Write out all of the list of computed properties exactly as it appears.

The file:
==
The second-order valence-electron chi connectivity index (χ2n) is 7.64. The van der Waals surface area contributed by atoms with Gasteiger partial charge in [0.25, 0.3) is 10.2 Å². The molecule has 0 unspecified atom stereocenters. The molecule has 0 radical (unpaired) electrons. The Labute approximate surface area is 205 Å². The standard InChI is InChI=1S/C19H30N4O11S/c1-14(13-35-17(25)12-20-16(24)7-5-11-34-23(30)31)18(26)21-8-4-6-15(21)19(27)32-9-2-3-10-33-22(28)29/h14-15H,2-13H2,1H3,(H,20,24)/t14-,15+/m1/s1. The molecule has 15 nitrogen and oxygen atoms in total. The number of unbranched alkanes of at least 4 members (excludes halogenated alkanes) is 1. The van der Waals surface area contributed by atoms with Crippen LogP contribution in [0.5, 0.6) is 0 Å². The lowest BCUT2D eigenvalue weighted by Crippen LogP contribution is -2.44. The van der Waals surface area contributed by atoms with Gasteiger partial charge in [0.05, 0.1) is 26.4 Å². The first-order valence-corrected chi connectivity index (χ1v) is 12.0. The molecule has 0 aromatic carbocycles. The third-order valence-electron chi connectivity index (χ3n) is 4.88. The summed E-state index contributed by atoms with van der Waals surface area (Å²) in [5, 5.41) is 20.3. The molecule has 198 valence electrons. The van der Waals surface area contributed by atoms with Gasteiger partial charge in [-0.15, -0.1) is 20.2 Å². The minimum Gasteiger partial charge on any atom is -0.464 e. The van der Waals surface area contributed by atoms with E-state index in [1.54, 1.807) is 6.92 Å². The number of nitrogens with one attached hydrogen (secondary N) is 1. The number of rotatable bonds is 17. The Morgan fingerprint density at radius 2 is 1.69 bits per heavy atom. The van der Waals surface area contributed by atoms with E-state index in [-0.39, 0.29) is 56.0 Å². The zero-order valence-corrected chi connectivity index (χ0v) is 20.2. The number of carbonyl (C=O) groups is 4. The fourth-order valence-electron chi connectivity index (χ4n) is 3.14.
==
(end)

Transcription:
The second-order valence-electron chi connectivity index (χ2n) is 7.64. The van der Waals surface area contributed by atoms with Gasteiger partial charge in [0.25, 0.3) is 10.2 Å². The molecule has 0 unspecified atom stereocenters. The molecule has 0 radical (unpaired) electrons. The Labute approximate surface area is 205 Å². The standard InChI is InChI=1S/C19H30N4O11S/c1-14(13-35-17(25)12-20-16(24)7-5-11-34-23(30)31)18(26)21-8-4-6-15(21)19(27)32-9-2-3-10-33-22(28)29/h14-15H,2-13H2,1H3,(H,20,24)/t14-,15+/m1/s1. The molecule has 15 nitrogen and oxygen atoms in total. The number of unbranched alkanes of at least 4 members (excludes halogenated alkanes) is 1. The van der Waals surface area contributed by atoms with Crippen LogP contribution in [0.5, 0.6) is 0 Å². The lowest BCUT2D eigenvalue weighted by Crippen LogP contribution is -2.44. The van der Waals surface area contributed by atoms with Gasteiger partial charge in [0.05, 0.1) is 26.4 Å². The first-order valence-corrected chi connectivity index (χ1v) is 12.0. The molecule has 0 aromatic carbocycles. The third-order valence-electron chi connectivity index (χ3n) is 4.88. The summed E-state index contributed by atoms with van der Waals surface area (Å²) in [5, 5.41) is 20.3. The molecule has 198 valence electrons. The van der Waals surface area contributed by atoms with Gasteiger partial charge in [-0.15, -0.1) is 20.2 Å². The minimum Gasteiger partial charge on any atom is -0.464 e. The van der Waals surface area contributed by atoms with E-state index in [1.54, 1.807) is 6.92 Å². The number of nitrogens with one attached hydrogen (secondary N) is 1. The number of rotatable bonds is 17. The Morgan fingerprint density at radius 2 is 1.69 bits per heavy atom. The van der Waals surface area contributed by atoms with E-state index in [-0.39, 0.29) is 56.0 Å². The zero-order valence-corrected chi connectivity index (χ0v) is 20.2. The number of carbonyl (C=O) groups is 4. The fourth-order valence-electron chi connectivity index (χ4n) is 3.14.